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HARMAN announced enhanced ADAS sensing technologies at CES 2019

At CES 2019, HARMAN International, a wholly-owned subsidiary of Samsung Electronics Co. Ltd., announced a newly enhanced suite of sensing technologies for advanced driver assistance systems (ADAS).

From Augmented Surround View featuring multiple cameras, to the driver monitoring system and control units that manage data, HARMAN is working with key technology suppliers to create an all-encompassing suite of sensing solution to help automakers bring in a new era of connected safety.

HARMAN’s next level sensor intelligence provides the ability to monitor, record and asses the vehicle surroundings, merging data across sensors and cloud, thus creating a safer driving experience.

The HARMAN Augmented Reality platform is used to visualize ADAS related information to the users in a new way, helping to create the necessary trust in ADAS technology. Some of the featured technologies include:

  • Camera Monitoring System: Capable of augmenting, or even replacing physical mirrors, HARMAN’s Camera Monitoring System features a fusion of three rear-facing cameras and corner radar. The right and left sensors, coupled with a long-range rear camera (typically located right above a vehicle’s license plate) look behind the vehicle to facilitate safety technologies, including blind spot monitoring, lane change assist, and rear collision warning. Short-range corner radar sensors round out the complete 360-degree view package.

  • Forward Facing Camera: HARMAN’s Forward Facing Camera—which would typically be placed near the top center of a vehicle’s windshield—is a key element for environment sensing and enabling advanced perception algorithms for features such as lane, object and sign detection. Sensor fusion managed within HARMAN’s own module allows for integration with long-range radar to also detect vehicles ahead and maintain a safe distance while in traffic.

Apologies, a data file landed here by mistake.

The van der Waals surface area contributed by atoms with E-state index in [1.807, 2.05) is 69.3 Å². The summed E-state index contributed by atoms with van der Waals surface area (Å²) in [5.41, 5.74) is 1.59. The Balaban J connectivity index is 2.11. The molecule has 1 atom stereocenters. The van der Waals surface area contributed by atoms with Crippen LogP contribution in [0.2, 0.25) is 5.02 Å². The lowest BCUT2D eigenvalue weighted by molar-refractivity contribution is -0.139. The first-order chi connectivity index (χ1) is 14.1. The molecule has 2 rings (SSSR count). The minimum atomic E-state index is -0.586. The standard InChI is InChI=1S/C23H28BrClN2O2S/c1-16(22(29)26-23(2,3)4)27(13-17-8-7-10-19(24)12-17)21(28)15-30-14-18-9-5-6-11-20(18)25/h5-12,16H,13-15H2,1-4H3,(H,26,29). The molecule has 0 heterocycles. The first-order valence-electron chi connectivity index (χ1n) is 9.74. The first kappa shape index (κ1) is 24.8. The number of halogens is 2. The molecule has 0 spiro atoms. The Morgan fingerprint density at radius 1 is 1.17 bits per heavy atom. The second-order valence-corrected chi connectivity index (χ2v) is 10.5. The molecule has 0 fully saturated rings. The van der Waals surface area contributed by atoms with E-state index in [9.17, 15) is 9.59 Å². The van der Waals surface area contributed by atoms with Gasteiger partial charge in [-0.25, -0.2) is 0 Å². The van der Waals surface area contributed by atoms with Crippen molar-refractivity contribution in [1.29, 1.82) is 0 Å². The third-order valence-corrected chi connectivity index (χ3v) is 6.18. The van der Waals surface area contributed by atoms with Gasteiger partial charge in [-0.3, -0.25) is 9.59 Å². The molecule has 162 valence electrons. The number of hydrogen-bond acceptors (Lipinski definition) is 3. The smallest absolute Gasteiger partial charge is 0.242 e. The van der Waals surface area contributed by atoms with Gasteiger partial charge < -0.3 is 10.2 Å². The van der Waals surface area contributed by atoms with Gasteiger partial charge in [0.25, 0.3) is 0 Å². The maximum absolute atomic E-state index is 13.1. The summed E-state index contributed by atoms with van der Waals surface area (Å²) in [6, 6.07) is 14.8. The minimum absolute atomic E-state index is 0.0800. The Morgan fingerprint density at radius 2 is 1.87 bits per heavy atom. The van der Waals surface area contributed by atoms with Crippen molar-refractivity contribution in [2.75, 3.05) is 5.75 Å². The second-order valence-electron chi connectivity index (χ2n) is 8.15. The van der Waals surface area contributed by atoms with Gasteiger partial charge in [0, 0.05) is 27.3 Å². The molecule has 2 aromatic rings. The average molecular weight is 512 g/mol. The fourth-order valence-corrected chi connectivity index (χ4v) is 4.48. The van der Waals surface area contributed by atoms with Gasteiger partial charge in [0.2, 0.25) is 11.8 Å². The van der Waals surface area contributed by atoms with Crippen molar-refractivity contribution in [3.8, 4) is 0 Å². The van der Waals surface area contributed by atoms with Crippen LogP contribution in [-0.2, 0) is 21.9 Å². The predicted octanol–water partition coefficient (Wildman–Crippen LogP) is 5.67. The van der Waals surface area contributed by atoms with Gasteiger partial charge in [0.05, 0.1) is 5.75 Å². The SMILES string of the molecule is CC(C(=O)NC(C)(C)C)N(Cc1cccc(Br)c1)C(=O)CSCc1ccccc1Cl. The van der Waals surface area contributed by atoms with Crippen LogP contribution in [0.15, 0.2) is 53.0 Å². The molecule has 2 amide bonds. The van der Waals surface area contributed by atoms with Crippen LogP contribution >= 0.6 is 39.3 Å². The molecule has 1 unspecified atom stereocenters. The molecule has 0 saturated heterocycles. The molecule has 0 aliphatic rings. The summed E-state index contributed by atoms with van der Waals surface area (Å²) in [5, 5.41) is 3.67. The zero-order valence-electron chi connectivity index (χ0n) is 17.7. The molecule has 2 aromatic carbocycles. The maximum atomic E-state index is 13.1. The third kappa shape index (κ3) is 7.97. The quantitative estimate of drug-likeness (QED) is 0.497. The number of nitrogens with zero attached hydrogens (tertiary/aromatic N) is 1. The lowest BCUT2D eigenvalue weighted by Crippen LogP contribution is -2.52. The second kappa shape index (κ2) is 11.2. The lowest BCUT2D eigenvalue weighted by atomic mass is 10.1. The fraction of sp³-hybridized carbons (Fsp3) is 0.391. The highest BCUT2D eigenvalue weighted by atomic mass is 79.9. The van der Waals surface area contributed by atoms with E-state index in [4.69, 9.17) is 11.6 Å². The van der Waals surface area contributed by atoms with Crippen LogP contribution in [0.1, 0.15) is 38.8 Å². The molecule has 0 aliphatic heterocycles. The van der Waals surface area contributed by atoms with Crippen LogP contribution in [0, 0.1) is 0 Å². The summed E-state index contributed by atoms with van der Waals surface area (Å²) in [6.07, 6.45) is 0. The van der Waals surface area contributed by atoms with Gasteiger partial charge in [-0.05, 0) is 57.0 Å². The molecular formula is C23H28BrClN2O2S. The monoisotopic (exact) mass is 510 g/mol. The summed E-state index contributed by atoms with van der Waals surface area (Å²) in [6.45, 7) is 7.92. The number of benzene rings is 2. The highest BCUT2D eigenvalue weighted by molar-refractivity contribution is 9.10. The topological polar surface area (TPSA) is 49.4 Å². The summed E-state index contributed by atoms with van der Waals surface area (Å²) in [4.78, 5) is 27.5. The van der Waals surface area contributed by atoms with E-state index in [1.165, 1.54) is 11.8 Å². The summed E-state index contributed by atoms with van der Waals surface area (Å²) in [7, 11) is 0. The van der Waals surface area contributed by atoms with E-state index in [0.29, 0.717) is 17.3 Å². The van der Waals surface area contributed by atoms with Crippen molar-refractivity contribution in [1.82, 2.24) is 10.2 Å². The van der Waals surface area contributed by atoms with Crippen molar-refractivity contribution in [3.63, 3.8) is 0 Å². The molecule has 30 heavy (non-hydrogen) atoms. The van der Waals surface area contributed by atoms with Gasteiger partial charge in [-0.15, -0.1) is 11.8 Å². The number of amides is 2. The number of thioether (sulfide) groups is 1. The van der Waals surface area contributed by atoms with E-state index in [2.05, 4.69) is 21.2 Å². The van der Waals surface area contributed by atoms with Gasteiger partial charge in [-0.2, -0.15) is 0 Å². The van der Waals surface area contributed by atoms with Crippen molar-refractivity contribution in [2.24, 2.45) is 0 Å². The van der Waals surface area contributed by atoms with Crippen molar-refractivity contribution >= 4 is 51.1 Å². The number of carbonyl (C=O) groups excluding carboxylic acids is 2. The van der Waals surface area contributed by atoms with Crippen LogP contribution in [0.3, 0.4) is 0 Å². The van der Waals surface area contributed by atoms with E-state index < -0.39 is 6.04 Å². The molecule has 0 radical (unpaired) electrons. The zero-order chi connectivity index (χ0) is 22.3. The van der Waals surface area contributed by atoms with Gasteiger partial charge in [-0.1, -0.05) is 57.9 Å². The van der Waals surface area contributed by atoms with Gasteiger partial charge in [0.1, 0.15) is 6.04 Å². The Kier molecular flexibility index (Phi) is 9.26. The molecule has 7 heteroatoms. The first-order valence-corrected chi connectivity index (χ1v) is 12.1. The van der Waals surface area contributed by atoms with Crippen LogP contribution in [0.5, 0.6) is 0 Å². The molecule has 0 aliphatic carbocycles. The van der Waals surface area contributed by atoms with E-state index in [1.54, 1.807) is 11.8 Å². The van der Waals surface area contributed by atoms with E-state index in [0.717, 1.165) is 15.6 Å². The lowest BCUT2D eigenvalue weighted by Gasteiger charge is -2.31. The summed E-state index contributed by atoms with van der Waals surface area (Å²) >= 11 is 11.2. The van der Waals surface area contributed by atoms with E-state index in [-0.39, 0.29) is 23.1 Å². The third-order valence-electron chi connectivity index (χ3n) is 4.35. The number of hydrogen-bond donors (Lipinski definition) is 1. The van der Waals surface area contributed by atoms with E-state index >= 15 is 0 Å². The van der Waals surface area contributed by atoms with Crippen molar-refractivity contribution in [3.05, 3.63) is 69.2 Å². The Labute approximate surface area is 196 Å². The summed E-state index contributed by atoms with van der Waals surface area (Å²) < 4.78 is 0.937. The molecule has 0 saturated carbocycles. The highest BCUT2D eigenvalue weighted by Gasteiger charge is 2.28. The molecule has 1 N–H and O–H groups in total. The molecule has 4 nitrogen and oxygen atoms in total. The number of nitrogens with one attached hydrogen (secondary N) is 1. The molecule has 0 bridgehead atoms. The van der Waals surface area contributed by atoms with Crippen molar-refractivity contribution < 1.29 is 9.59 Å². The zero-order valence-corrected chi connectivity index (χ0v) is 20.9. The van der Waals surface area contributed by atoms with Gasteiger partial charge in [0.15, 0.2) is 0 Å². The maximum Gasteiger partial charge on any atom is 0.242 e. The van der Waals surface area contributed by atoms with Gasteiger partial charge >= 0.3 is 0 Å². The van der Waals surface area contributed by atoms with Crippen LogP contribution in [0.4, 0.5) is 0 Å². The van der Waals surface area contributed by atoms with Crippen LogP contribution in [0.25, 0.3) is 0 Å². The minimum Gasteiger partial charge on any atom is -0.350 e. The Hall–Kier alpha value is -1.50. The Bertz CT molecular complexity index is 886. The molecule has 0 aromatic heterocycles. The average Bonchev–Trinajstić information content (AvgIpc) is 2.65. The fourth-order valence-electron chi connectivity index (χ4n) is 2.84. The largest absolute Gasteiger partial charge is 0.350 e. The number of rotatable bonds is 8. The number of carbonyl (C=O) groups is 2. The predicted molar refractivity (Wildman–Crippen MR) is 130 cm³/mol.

Creating conditional autonomous cars—Level 3 autonomy—is the next logical step in future mobility progression. These have the ability to manage most aspects of driving by themselves, but only if certain conditions are met and if not, they would require the human to take over.

The biggest challenge with these vehicles is managing the hand-over: the situation where the car must transfer control back to the driver once limitations are met.

In order to ensure this happens seamlessly, HARMAN has developed an advanced Cabin Monitoring System which uses monitoring sensors to capture the most important first-order biometric features of a driver, such as eye gaze, head position, and pupil diameter among others. The system can also analyze the auditory content and heart or breathing rates of occupants using proprietary and patented algorithms to provide second-order biometric signals such as emotional activity and cognitive load. While capable of working in lower levels of autonomy, this solution will be critical to the success of semi-autonomous vehicles in the future.

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